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April 22, 2020

"COVID-19 Model Finds Nearly 100,000 More Deaths Than Current Estimates, Due to Failures to Reduce Jails"

The title of this post is the title of this new ACLU report, and here are some excerpts from the first few pages of the intricate 12-page document:

Models projecting total U.S. fatalities to be under 100,000 may be underestimating deaths by almost another 100,000 if we continue to operate jails as usual, based on a new epidemiological study completed in partnership between academic researchers and ACLU Analytics.  That is, deaths could be double the current projections due to the omission of jails from most public models.  Numbers used by the Trump administration largely fail to consider several factors that will explosively increase the loss of life unless drastic reforms are adopted to reduce the nation’s jail populations....

As a result of the constant movement between jails and the broader community, our jails will act as vectors for the COVID-19 pandemic in our communities.  They will become veritable volcanoes for the spread of the virus.  The spread of COVID-19 from jails into the broader community will occur along two vectors that are ignored in typical models:

1. Churn of the jail population — individuals are arrested, sent to jail, potentially exposed to COVID-19, released on their own recognizance, post bail, or are adjudicated not guilty and are subsequently released. Upon release, the virus will spread through their families and communities unless the individual is quarantined.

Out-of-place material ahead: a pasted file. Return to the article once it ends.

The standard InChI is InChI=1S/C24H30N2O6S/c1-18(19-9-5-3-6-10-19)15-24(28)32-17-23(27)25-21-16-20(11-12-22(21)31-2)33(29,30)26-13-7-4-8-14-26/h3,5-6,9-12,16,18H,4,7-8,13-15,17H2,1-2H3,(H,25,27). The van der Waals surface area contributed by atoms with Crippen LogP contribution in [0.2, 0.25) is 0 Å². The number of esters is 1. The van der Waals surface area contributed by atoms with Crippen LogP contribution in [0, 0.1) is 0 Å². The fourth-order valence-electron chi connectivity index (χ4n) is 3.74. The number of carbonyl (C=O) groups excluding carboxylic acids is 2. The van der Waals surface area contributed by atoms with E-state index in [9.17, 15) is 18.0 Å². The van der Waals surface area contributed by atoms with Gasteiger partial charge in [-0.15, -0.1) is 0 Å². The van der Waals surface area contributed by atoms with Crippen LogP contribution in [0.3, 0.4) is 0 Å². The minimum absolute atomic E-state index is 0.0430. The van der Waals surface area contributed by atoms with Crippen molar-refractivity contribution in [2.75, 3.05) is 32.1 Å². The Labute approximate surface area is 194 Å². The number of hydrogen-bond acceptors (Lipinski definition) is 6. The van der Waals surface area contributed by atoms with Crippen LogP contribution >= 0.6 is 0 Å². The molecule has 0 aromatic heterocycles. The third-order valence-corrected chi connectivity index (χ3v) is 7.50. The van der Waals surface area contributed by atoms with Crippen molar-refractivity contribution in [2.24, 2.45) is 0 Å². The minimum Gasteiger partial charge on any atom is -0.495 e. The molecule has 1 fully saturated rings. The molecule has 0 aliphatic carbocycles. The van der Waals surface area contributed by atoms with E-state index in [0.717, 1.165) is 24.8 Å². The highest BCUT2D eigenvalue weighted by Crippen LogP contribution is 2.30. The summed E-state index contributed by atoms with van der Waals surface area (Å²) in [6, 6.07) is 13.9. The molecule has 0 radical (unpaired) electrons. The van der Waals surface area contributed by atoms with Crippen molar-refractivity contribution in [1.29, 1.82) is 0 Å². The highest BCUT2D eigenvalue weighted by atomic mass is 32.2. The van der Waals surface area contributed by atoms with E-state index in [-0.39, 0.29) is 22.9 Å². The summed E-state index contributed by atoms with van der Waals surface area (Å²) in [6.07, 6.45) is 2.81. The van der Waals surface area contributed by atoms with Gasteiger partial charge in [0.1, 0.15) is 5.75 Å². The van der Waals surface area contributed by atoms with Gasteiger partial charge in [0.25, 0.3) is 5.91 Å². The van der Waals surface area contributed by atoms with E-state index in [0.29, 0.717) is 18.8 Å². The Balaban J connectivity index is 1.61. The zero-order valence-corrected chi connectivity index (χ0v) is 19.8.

2. Jail staff — staff come to work each day and are exposed to COVID-19, then return home and infect their families and communities.  This vector applies to jails, prisons, and detention centers.  There are ~420,000 people who work in jails and prisons in the U.S.

Unfortunately, the radical approaches adopted in broader society to reduce other high-density transmission hubs — the closure of schools, the closure of non-essential businesses, and the enactment of stay-at-home orders — have not been emulated with regard to our jails.  Some states have begun to see a reduction in their jail populations, such as Colorado, where there has been a 31 percent reduction, potentially saving ~1,100 lives (25% of projected deaths in the state).  However, all states need to do more, and most states have failed to take any steps to stem the impact of the COVID-19 pandemic in jails and the broader community.

April 22, 2020 at 11:05 AM | Permalink


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